Genus of the Week
Week of September 21-27
This page has been created for people who want to learn more about plants, especially in the
context of their taxonomy (Latin names, etc.). This is by no means an exhaustive list of
all available Web resources for a particular genus.
If you like this page, you should also visit the Land of the Glandular Trichomes
, a microscopic look at plants in the Lamiaceae family.
This week's genus:
Liquidambar - The Sweetgums
Number of Species: At least 5
Root: Named for the balsam (aromatic and resinous gum) that exudes from the bark of trees
in this genus.
Trees of the species Liquidambar orientalis (Oriental Sweetgum) were originally valued for
their production of Storax, which oozes from the bark in response to injury. The Yuruks, a
tribe of Turkish nomads, were experts at extracting this substance. The balsams of this genus
have been used in perfumery, and also in herbal remedies, as a cough suppressant and a treatment
for dysentery. More recently, L. styraciflua (American Sweet Gum) has become an important
tree in the timber industry, and is used to make furniture and boxes.
Here are a few links to images and descriptions of different Liquidambar species:
- The Vascular Image Plant Gallery at Texas A&M University has
eight different photos of L. stryaciflua, from branches and leaves to up-close images
of the flowers and fruit.
- Click here to see
an engraving of L. orientalis from "Materia Medica and Pharmacognosy" by David Culbreth,
M.D. (1927), provided by the Southwest School of Botanical Medicine.
- The Brooklyn Botanic Garden has a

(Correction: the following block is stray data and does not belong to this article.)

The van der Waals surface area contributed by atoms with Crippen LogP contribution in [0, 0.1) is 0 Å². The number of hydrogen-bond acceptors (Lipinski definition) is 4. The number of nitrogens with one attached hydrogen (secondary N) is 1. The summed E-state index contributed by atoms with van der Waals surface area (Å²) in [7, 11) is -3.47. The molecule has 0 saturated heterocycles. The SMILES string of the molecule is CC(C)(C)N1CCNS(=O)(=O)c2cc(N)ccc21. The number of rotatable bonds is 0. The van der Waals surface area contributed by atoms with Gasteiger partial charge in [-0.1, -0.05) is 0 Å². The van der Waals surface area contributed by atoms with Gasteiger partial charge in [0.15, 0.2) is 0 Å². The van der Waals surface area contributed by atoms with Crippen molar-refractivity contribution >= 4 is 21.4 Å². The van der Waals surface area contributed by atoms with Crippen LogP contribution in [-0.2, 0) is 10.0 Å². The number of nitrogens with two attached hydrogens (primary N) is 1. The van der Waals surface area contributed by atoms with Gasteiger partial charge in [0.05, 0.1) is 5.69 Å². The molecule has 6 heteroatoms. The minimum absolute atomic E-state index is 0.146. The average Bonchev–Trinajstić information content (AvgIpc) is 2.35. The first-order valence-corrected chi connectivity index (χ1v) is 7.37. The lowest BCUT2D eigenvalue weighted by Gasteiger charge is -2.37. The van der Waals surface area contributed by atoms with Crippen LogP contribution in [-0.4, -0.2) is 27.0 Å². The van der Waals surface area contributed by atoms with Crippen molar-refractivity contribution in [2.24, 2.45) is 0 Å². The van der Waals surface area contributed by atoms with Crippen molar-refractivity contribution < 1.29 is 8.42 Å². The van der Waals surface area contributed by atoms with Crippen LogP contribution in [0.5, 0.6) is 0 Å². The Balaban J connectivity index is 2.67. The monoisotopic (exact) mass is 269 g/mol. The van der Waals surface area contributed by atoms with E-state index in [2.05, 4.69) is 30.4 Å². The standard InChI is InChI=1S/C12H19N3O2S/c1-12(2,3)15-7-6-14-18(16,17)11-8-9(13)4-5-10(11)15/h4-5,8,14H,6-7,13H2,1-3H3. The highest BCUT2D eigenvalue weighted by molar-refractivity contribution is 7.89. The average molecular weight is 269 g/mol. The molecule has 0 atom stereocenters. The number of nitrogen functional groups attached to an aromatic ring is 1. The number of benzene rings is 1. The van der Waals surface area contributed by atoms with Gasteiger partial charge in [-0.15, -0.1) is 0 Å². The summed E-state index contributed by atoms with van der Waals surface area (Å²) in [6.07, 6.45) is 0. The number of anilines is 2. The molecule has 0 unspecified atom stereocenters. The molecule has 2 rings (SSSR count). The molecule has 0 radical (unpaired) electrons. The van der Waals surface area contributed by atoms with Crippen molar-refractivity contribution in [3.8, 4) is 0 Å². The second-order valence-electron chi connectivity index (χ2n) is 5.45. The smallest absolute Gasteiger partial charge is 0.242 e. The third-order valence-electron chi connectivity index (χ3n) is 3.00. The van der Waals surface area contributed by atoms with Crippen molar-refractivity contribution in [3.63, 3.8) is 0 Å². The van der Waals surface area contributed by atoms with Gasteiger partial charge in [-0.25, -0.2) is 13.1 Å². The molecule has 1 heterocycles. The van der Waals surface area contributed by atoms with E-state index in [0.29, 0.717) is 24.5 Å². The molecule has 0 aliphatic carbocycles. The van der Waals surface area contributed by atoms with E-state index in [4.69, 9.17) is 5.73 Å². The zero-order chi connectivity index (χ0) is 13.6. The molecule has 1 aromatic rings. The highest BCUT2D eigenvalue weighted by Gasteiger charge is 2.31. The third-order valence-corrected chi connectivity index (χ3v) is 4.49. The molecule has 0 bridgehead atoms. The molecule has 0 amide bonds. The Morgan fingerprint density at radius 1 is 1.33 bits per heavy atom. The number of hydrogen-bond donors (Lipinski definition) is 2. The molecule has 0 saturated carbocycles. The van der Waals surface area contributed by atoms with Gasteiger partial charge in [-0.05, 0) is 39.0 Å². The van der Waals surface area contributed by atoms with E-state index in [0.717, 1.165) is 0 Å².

Bibliography of references to Liquidambar in the section of its web site devoted to
- Learn more about the
chemical composition of Storax (also known as Styrax) from the Contact Dermatitis Home Page,
a site created by A.P. Truett III, M.D. at the Vanderbilt University Medical Center.
- Stop by Windsor Plywood's web site to learn more about the
properties of wood produced by Liquidambar species.
- The University of Kentucky has a site called "Tree Web" which describes the life histories
and uses for various trees. See what they had to say about
- The Michigan State University Extension School has information about the various
insect pests that plague this
genus and how to get rid of them.
- Grieve, M. (C. F. Leyel, ed.). A Modern Herbal. London, Tiger Books International: 1973.
- Heywood, V.H., ed. Flowering Plants of the World. New York, Oxford University Press: 1993.
- Little, Elbert L., ed. The Audubon Society Field Guide to North American
Trees, Eastern Region. New York, Alfred A. Knopf: 1980.
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